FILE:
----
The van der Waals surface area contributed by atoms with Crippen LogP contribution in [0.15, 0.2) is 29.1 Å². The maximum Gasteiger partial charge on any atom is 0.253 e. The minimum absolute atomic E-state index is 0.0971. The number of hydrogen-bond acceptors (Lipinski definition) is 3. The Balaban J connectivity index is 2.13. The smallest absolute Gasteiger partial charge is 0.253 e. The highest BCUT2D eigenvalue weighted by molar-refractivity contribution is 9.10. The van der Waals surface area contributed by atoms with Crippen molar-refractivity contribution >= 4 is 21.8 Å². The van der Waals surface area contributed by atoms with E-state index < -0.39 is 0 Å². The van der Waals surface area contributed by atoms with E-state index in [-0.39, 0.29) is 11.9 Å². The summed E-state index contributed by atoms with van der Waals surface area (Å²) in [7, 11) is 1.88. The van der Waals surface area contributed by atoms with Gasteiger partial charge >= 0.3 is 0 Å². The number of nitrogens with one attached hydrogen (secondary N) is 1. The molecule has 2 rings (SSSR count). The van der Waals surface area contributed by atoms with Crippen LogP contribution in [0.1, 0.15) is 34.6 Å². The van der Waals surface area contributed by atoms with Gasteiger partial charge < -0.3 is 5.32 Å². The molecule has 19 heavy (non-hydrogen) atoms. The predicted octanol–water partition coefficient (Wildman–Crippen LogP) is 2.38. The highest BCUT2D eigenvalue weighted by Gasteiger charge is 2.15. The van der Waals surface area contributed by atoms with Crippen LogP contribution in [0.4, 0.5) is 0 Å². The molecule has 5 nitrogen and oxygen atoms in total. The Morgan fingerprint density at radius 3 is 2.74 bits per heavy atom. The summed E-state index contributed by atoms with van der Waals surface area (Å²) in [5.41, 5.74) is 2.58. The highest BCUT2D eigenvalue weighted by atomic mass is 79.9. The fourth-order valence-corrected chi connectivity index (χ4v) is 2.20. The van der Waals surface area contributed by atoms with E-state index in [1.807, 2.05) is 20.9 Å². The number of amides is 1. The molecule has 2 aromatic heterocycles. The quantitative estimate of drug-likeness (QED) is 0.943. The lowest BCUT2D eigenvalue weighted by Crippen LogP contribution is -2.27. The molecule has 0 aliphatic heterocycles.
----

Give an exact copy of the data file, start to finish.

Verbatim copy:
The van der Waals surface area contributed by atoms with Crippen LogP contribution in [0.15, 0.2) is 29.1 Å². The maximum Gasteiger partial charge on any atom is 0.253 e. The minimum absolute atomic E-state index is 0.0971. The number of hydrogen-bond acceptors (Lipinski definition) is 3. The Balaban J connectivity index is 2.13. The smallest absolute Gasteiger partial charge is 0.253 e. The highest BCUT2D eigenvalue weighted by molar-refractivity contribution is 9.10. The van der Waals surface area contributed by atoms with Crippen molar-refractivity contribution >= 4 is 21.8 Å². The van der Waals surface area contributed by atoms with E-state index < -0.39 is 0 Å². The van der Waals surface area contributed by atoms with E-state index in [-0.39, 0.29) is 11.9 Å². The summed E-state index contributed by atoms with van der Waals surface area (Å²) in [7, 11) is 1.88. The van der Waals surface area contributed by atoms with Gasteiger partial charge >= 0.3 is 0 Å². The number of nitrogens with one attached hydrogen (secondary N) is 1. The molecule has 2 rings (SSSR count). The van der Waals surface area contributed by atoms with Crippen LogP contribution in [0.1, 0.15) is 34.6 Å². The van der Waals surface area contributed by atoms with Gasteiger partial charge < -0.3 is 5.32 Å². The molecule has 19 heavy (non-hydrogen) atoms. The predicted octanol–water partition coefficient (Wildman–Crippen LogP) is 2.38. The highest BCUT2D eigenvalue weighted by Gasteiger charge is 2.15. The van der Waals surface area contributed by atoms with Crippen LogP contribution in [0.4, 0.5) is 0 Å². The molecule has 5 nitrogen and oxygen atoms in total. The Morgan fingerprint density at radius 3 is 2.74 bits per heavy atom. The summed E-state index contributed by atoms with van der Waals surface area (Å²) in [5.41, 5.74) is 2.58. The highest BCUT2D eigenvalue weighted by atomic mass is 79.9. The fourth-order valence-corrected chi connectivity index (χ4v) is 2.20. The van der Waals surface area contributed by atoms with E-state index in [1.807, 2.05) is 20.9 Å². The number of amides is 1. The molecule has 2 aromatic heterocycles. The quantitative estimate of drug-likeness (QED) is 0.943. The lowest BCUT2D eigenvalue weighted by Crippen LogP contribution is -2.27. The molecule has 0 aliphatic heterocycles.